Gerardo spent the summer of 2013 going through his files, making sure he had every school record, every mortgage statement, every credit document meticulously in order.
The restaurant chef and father of four U.S.-born children arrived here more than 20 years ago — too late for amnesty. In his 40s by the time deferred action rolled around in 2012, he was too old for that. (We are not using his last name; he agreed to speak with KPCC if we protected his identity.)
His hope, at the time, was the immigration reform bill that had just cleared the Senate would make it through Congress and become law. It didn’t happen.
Then Thursday evening, as he watched President Obama’s immigration speech at home, everything changed.
“I just jumped out of the sofa," Gerardo said. "This is something I have been waiting for, for so many years. And now we can see the light at the end of the tunnel, finally.”
Among the immigrants who will qualify for temporary relief from deportation under Obama's executive order are people like Gerardo and his wife: parents of U.S. Citizens or legal residents who have lived here five years or more.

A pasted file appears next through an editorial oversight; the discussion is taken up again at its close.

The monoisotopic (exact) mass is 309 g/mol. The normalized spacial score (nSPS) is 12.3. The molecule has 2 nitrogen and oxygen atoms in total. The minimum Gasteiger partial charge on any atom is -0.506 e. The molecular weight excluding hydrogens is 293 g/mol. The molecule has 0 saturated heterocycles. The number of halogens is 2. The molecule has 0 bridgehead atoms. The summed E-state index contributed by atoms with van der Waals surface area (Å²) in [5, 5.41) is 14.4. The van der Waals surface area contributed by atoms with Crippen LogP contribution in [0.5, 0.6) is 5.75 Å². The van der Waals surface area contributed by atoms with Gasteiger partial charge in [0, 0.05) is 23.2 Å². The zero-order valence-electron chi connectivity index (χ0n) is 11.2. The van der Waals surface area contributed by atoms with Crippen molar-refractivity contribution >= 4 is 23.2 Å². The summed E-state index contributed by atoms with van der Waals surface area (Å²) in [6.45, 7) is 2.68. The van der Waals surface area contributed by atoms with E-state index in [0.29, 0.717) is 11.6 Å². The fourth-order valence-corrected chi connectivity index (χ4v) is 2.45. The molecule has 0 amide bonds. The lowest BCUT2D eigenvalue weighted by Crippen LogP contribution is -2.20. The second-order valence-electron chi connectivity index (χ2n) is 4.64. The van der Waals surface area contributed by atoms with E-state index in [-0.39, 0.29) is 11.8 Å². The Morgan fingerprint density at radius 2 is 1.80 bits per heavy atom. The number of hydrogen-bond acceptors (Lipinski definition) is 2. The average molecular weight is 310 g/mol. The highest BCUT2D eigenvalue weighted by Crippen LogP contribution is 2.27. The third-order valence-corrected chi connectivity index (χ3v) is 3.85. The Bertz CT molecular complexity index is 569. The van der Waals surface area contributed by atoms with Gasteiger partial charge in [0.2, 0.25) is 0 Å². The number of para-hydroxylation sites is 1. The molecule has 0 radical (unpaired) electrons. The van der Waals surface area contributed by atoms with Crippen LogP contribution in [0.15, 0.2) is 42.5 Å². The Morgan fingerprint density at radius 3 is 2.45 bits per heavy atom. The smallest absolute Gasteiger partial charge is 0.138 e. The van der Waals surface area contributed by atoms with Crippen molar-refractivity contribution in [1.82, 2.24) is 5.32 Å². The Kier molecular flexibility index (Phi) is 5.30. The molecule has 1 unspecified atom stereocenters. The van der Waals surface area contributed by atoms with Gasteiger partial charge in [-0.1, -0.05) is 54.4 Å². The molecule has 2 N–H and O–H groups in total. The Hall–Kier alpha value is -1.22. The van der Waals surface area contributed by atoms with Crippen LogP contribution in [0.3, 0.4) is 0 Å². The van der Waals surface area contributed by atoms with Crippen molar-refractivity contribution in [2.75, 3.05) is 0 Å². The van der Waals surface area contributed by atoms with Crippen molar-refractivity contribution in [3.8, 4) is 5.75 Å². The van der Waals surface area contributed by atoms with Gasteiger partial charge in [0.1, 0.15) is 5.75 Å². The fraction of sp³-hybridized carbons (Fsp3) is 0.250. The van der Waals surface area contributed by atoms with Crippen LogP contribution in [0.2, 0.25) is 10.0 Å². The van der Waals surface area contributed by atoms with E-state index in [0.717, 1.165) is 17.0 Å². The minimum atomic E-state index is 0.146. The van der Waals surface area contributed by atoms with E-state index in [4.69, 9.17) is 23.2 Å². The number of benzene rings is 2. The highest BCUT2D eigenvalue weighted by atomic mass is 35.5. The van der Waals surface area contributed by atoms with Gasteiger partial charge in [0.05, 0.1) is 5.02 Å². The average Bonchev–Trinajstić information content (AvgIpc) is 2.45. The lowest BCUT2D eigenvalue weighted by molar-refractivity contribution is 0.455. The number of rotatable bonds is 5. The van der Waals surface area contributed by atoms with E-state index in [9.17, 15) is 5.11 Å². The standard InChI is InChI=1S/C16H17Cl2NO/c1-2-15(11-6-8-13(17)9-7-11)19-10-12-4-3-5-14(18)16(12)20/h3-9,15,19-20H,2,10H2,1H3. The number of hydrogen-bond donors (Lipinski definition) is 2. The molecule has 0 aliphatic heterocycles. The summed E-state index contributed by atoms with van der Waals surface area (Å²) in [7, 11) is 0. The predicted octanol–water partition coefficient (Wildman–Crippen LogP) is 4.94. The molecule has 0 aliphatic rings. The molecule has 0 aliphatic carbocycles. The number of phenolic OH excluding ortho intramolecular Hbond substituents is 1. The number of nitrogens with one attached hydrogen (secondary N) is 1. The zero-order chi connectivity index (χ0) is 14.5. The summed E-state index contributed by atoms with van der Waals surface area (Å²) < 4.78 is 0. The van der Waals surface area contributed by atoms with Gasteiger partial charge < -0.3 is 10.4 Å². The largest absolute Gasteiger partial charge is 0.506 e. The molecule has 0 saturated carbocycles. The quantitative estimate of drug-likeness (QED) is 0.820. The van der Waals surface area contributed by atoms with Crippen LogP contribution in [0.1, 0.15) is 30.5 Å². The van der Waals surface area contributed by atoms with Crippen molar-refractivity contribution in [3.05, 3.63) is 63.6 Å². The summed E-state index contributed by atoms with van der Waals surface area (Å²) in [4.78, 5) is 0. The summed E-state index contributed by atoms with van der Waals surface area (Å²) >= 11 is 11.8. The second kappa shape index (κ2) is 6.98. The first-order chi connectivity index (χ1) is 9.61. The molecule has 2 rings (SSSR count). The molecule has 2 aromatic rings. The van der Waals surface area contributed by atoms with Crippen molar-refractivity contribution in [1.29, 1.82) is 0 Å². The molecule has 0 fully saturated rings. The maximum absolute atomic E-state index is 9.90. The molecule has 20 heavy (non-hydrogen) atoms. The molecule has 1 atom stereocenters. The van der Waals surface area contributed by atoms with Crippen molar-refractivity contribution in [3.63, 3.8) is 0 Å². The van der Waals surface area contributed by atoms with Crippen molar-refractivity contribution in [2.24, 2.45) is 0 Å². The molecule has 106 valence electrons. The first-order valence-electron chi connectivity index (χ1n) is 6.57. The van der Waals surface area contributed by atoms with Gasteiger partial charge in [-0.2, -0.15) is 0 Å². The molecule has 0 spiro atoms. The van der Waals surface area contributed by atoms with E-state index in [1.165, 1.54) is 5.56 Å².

Also protected will be immigrants who arrived as children before the start of 2010, regardless of their age now.
It's estimated that millions could qualify for temporary legal status and work permits through Obama's executive action, which protects immigrants from deportation but does not provide a path to U.S. citizenship. In California, where an estimated 83 percent of the unauthorized immigrants have lived for five years or more, the effect could be widespread.
But many young people still won’t qualify. Twenty-seven-year-old Fifita, a mechanical engineering student, came from Tonga in 2006 — just after she turned 18. That makes her too old to qualify for deferred action. She didn’t watch the speech, fearing bad news.
“I didn’t want to listen to it myself," she said. "I just wanted to let someone else tell me.”
She says she’ll keep waiting for Congress to pass a bill. As for those who could qualify for temporary relief, it's not expected they'll be able to apply until the spring.